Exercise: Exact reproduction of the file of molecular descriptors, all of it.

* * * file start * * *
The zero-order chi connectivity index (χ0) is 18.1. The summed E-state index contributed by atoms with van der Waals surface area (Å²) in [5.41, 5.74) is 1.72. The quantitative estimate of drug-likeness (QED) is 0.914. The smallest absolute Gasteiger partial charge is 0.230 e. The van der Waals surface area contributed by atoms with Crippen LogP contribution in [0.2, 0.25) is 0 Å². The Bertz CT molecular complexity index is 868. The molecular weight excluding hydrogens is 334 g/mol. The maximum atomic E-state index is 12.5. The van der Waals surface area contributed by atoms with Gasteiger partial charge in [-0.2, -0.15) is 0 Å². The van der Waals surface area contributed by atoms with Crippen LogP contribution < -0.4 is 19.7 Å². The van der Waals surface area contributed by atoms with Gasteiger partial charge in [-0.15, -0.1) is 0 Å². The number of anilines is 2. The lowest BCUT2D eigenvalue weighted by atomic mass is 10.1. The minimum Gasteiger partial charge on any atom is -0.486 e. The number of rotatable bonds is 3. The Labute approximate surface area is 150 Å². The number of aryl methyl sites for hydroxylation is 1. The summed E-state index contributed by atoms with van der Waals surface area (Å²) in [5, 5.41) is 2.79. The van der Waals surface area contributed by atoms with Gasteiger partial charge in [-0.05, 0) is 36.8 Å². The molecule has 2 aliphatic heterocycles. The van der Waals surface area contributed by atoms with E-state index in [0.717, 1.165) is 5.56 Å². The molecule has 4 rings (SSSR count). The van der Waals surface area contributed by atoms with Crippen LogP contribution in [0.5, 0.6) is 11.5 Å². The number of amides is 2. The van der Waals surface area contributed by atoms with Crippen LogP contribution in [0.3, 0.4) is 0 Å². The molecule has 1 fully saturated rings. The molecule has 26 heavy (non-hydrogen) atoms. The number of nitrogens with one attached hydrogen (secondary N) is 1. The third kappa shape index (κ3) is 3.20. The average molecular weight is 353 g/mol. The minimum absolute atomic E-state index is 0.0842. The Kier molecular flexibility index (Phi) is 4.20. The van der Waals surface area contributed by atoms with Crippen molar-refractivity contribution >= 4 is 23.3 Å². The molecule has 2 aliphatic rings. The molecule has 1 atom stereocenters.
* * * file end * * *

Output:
The zero-order chi connectivity index (χ0) is 18.1. The summed E-state index contributed by atoms with van der Waals surface area (Å²) in [5.41, 5.74) is 1.72. The quantitative estimate of drug-likeness (QED) is 0.914. The smallest absolute Gasteiger partial charge is 0.230 e. The van der Waals surface area contributed by atoms with Crippen LogP contribution in [0.2, 0.25) is 0 Å². The Bertz CT molecular complexity index is 868. The molecular weight excluding hydrogens is 334 g/mol. The maximum atomic E-state index is 12.5. The van der Waals surface area contributed by atoms with Gasteiger partial charge in [-0.2, -0.15) is 0 Å². The van der Waals surface area contributed by atoms with Crippen LogP contribution < -0.4 is 19.7 Å². The van der Waals surface area contributed by atoms with Gasteiger partial charge in [-0.15, -0.1) is 0 Å². The number of anilines is 2. The lowest BCUT2D eigenvalue weighted by atomic mass is 10.1. The minimum Gasteiger partial charge on any atom is -0.486 e. The number of rotatable bonds is 3. The Labute approximate surface area is 150 Å². The number of aryl methyl sites for hydroxylation is 1. The summed E-state index contributed by atoms with van der Waals surface area (Å²) in [5, 5.41) is 2.79. The van der Waals surface area contributed by atoms with Gasteiger partial charge in [-0.05, 0) is 36.8 Å². The molecule has 2 aliphatic heterocycles. The van der Waals surface area contributed by atoms with E-state index in [0.717, 1.165) is 5.56 Å². The molecule has 4 rings (SSSR count). The van der Waals surface area contributed by atoms with Crippen LogP contribution in [0.5, 0.6) is 11.5 Å². The number of amides is 2. The van der Waals surface area contributed by atoms with Crippen LogP contribution in [0.3, 0.4) is 0 Å². The molecule has 1 fully saturated rings. The molecule has 26 heavy (non-hydrogen) atoms. The number of nitrogens with one attached hydrogen (secondary N) is 1. The third kappa shape index (κ3) is 3.20. The average molecular weight is 353 g/mol. The minimum absolute atomic E-state index is 0.0842. The Kier molecular flexibility index (Phi) is 4.20. The van der Waals surface area contributed by atoms with Crippen molar-refractivity contribution >= 4 is 23.3 Å². The molecule has 2 aliphatic rings. The molecule has 1 atom stereocenters.